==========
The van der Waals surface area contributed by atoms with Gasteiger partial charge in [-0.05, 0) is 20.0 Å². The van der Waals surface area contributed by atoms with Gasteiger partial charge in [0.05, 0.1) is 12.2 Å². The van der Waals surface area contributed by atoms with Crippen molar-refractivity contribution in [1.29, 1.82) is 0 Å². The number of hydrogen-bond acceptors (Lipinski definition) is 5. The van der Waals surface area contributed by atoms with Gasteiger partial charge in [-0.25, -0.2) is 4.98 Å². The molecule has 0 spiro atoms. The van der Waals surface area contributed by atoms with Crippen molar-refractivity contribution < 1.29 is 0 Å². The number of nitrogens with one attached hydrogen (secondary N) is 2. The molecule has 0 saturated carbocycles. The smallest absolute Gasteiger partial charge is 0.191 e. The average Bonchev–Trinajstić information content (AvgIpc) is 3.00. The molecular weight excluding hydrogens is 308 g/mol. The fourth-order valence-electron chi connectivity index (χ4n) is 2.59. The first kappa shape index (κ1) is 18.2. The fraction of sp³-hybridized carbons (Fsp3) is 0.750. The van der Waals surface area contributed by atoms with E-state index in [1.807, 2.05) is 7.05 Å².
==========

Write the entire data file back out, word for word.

The van der Waals surface area contributed by atoms with Gasteiger partial charge in [-0.05, 0) is 20.0 Å². The van der Waals surface area contributed by atoms with Gasteiger partial charge in [0.05, 0.1) is 12.2 Å². The van der Waals surface area contributed by atoms with Crippen molar-refractivity contribution in [1.29, 1.82) is 0 Å². The number of hydrogen-bond acceptors (Lipinski definition) is 5. The van der Waals surface area contributed by atoms with Gasteiger partial charge in [-0.25, -0.2) is 4.98 Å². The molecule has 0 spiro atoms. The van der Waals surface area contributed by atoms with Crippen molar-refractivity contribution < 1.29 is 0 Å². The number of nitrogens with one attached hydrogen (secondary N) is 2. The molecule has 0 saturated carbocycles. The smallest absolute Gasteiger partial charge is 0.191 e. The average Bonchev–Trinajstić information content (AvgIpc) is 3.00. The molecular weight excluding hydrogens is 308 g/mol. The fourth-order valence-electron chi connectivity index (χ4n) is 2.59. The first kappa shape index (κ1) is 18.2. The fraction of sp³-hybridized carbons (Fsp3) is 0.750. The van der Waals surface area contributed by atoms with E-state index in [1.807, 2.05) is 7.05 Å².